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Archives for July, 2013

A Small Book of Magic Symbols: Stitched Amulets

July 30, 2013

SemamoriCho03In Japan, there is a certain magic associated with stitching: the act of enclosing a body in cloth is rich in meaning and stitching a garment closed has power in it.  It’s no wonder that stitches applied to children’s garments are done so intentionally, and that they are meant to protect the child from harm.

SemamoriCho03aThese protective stitches are called semamori, and shown here today is a semamori cho, or a practice album of decorative stitches that, when stitched on a child’s garment, would have been held in place one of the kimono’s two ties.

SemamoriCho03bThese semamori are decorative; some are auspicious, like the crane, above left, which is a wish for longevity.  Sometimes semamori are a series of stitches on the back of a kimono, not decorative, like the kind shown here.


SemamoriCho03dAbove, right, is a folding fan that is made of arrow feathers.  Below, right, are pine trees.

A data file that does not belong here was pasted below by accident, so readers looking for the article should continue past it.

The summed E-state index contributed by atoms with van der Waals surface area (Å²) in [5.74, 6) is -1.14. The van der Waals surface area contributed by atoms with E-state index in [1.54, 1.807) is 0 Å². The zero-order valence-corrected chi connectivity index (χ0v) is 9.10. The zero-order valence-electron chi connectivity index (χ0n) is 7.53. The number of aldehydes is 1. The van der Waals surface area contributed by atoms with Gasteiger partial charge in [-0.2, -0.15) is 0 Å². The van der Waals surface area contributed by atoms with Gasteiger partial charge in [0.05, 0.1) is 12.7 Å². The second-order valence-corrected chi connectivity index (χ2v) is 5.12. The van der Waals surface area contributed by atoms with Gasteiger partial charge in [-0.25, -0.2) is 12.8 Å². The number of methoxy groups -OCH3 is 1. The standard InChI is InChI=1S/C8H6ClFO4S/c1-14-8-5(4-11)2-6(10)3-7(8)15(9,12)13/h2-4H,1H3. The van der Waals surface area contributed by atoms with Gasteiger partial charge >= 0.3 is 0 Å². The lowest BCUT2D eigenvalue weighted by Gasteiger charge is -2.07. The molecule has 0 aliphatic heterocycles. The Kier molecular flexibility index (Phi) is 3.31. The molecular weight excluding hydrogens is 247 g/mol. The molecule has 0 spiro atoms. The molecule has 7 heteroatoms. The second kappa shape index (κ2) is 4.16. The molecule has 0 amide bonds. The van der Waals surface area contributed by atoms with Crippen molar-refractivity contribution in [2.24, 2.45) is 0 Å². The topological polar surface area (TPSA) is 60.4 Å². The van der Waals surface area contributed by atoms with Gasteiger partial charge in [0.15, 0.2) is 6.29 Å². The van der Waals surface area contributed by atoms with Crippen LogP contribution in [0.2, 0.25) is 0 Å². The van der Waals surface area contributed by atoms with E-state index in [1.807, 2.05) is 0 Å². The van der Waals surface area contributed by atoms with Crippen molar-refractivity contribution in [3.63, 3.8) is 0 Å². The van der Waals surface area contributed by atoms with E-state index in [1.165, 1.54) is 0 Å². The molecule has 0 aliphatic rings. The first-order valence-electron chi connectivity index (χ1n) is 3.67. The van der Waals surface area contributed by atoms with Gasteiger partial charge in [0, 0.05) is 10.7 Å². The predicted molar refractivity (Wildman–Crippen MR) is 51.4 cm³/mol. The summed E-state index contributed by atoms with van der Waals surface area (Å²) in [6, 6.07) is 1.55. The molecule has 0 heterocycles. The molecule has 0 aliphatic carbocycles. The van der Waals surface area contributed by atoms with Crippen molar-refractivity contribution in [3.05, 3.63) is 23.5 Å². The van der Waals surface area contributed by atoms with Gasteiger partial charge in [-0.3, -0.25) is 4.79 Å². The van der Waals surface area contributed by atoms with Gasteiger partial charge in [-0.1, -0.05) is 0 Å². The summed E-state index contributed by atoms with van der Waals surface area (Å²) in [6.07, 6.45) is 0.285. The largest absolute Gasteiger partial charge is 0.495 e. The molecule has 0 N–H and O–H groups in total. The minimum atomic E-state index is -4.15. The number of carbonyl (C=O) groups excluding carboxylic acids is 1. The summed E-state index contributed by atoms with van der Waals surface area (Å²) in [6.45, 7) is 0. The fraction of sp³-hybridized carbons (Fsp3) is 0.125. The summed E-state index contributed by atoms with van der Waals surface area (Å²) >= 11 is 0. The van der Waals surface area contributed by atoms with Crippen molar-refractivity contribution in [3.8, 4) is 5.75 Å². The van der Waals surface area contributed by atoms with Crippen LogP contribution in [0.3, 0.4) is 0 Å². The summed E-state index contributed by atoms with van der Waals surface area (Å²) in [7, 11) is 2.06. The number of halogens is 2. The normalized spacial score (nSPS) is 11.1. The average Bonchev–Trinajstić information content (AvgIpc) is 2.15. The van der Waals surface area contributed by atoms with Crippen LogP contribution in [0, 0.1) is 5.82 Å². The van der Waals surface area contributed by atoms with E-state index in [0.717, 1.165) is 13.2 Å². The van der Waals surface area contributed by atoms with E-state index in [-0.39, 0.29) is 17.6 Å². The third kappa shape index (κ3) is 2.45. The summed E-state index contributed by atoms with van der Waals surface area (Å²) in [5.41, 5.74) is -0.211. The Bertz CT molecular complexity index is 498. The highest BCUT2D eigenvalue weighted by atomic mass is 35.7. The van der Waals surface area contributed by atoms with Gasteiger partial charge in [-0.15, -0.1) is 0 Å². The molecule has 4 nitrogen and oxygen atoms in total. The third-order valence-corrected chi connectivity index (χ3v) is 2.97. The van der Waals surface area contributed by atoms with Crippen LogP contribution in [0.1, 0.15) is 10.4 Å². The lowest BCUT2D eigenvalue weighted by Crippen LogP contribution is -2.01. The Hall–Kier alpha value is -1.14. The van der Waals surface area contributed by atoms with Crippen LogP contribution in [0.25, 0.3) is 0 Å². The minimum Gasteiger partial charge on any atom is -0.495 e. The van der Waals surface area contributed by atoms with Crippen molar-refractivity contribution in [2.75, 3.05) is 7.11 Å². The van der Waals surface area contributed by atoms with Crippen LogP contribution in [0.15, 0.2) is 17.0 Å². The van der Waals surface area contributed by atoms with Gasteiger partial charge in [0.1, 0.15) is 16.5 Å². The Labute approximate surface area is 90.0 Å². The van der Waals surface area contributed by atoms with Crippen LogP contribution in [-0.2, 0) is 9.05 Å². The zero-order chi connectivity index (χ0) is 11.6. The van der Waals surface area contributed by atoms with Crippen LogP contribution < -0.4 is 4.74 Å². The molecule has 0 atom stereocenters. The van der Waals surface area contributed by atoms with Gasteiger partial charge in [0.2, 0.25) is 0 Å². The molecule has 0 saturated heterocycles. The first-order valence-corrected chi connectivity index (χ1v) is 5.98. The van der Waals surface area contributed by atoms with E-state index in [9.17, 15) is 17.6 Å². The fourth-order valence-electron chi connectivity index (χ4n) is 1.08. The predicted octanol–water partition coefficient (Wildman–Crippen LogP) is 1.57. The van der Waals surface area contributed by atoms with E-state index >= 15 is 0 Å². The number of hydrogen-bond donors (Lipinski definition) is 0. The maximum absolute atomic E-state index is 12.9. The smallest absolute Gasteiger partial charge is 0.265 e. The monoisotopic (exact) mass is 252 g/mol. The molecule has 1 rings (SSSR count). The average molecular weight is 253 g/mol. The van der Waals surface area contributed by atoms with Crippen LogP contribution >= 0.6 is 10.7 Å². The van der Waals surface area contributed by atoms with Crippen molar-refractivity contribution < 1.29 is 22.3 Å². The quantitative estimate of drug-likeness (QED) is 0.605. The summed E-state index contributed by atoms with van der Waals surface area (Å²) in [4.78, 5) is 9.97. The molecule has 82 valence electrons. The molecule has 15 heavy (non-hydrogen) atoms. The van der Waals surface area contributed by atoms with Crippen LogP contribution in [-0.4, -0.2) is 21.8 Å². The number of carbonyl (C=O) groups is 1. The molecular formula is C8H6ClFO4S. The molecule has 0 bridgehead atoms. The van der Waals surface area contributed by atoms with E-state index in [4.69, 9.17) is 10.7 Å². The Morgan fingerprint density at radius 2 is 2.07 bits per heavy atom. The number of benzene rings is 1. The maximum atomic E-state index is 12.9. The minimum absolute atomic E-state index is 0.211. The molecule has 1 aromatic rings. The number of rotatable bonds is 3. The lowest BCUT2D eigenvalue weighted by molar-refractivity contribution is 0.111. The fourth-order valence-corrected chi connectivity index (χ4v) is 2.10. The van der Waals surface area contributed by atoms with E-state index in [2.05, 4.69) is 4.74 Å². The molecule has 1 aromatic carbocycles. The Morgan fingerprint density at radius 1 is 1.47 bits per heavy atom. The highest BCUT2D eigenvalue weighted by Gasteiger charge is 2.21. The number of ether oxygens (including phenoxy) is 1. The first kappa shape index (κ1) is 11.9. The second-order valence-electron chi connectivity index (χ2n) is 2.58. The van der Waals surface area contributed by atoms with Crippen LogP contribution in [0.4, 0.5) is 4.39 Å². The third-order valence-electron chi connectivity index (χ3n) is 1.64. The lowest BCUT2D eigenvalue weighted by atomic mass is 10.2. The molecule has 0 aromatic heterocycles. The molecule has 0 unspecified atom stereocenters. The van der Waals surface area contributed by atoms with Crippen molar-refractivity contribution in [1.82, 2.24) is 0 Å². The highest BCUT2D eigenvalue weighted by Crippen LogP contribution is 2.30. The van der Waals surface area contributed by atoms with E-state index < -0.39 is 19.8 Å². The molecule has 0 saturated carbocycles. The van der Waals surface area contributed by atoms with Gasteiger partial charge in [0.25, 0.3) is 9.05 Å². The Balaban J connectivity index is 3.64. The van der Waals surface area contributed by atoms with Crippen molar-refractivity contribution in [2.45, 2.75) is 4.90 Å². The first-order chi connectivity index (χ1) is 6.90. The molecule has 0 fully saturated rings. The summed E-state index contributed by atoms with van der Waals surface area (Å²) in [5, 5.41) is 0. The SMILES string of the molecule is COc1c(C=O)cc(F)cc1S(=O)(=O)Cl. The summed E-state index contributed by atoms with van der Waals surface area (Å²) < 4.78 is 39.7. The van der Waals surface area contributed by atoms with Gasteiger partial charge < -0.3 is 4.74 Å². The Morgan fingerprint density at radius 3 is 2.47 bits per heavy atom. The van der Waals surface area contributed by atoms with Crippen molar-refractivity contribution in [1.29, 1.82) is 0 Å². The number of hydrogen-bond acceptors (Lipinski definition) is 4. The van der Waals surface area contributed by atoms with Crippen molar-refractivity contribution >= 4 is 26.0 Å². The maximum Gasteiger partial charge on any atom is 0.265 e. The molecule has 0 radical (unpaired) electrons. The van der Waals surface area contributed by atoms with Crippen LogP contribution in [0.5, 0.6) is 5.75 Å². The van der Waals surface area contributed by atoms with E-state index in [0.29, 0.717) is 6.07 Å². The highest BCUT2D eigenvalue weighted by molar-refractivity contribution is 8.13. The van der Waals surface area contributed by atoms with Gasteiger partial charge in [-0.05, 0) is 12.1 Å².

SemamoriCho03eThe paulownia flower is shown below left, and the genji ko, a marker in an incense memory game, is shown next to it.

SemamoriCho03f Below, left, is a crane that is also a folding fan.  Pines are to its right.

SemamoriCho03gThis little book measures 5″ x 3 1/4″, 13 cm x 8 cm and contains 26 pages showing 52 different stitched semamori images.   It probably dates to the first half of the twentieth century.

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A Small Exhibition in Greenwich Village: At MAN

July 26, 2013

MANshow1At the generous suggestion of Hickoree’s and The Hill-Side, I was asked to mount a temporary exhibition at MAN, a small and beautifully curated Paris-based menswear trade show that was held at Industria Superstudio from 21-24 July.  The show was meant to provide an interesting context, and give texture to, the MAN show who took up Hickoree’s suggestion and invited me to show.